With recent events, cyber security has been dominating headlines and reminding businesses and charities alike what a serious issue it can be. The attacks can be completely random, happening at any time.
Comic Relief, one of the UK’s biggest charities, is a prime example of how even experienced organisations can be vulnerable. so staying alert is the first and best preventative method.
Rather than panic, we reckon the best thing to do is turn to a concise online guide of ways to stay safe from cyber attacks. That’s where we come in! In this article we’ll run through some common concerns charities run into and how to stay protected.
Invest in high quality malware protection
A not-so-great revelation from that report was that only 14% of respondents claimed to feel confident in their cyber security, with 54% specifically in doubt about it.
This issue is luckily one of the most straight-forward to avoid. There is tons of malware protection software available on the market; it’s simply a case of finding one that’s right for your organisation. Some of the biggest contenders include:
- Symantec (available on tt-exchange from £4)
- Bitdefender (available on tt-exchange from (£48 for 10 users)
- AVG (offering basic cover free of charge)
These are all well-known and trusted brands that offer affordable cover from varying types of malware. If you want to read more about how Symantec specifically works, check out our past article.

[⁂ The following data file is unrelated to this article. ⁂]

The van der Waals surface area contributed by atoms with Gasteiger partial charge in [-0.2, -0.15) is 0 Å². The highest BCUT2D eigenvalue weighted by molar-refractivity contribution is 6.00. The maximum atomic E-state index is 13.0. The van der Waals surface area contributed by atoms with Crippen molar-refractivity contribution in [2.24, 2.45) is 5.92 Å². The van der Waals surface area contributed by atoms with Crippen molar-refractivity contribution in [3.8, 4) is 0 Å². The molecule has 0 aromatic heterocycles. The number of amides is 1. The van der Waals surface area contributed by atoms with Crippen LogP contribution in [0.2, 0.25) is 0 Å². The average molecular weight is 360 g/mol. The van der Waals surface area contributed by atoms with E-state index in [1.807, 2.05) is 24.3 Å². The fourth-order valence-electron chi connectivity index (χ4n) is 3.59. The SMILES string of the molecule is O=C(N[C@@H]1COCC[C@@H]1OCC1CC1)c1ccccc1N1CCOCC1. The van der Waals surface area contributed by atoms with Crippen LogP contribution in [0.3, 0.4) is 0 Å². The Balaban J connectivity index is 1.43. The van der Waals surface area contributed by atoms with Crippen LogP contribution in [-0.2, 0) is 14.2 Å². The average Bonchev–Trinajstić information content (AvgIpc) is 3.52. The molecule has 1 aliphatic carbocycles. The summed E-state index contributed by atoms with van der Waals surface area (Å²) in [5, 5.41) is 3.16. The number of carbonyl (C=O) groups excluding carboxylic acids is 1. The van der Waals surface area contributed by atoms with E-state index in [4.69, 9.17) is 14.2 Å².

Though the paid options offer a slightly higher level of protection, the choice is mostly down to preference and organisation size as these systems run in the background. Bitdefender, for example, have multiple licensing plans that offer cover for 10, 25 or 50 users.
Alternatively, Symantec offers small-business cover on a ‘per user’ basis; a popular choice due to its flexibility of adding or removing users freely.
Update your systems to ensure they’re still supported
If you read much beyond the headline of the ‘WannaCry’ ransomware attack, you’ll know that the the targets were those with the most vulnerable IT systems. A big part of this vulnerability was a result of out of date software.
Many of the systems running Windows XP or had expired security software in place. Both your operating system and malware protection software needs to be up to date to reduce this vulnerability.
As with our first tip, this one is equally straight-forward to implement. The worry for many charities is no doubt the expense. Fortunately, OS upgrades and renewable malware protection (as said above) are both available via the tt-exchange programme. With the low cost, organisations don’t have to worry about breaking the budget simply to keep covered (although even at full price it’s still worth it).
On tt-exchange, the OS Upgrade gives you the option to upgrade to various different editions, from Standard to Enterprise! So regardless of what edition you currently have, you will be able to update your system if it isn’t already.
Make sure your employees and volunteers are aware
30% of charities believe they don’t have an effective process in place for raising staff awareness of cyber security.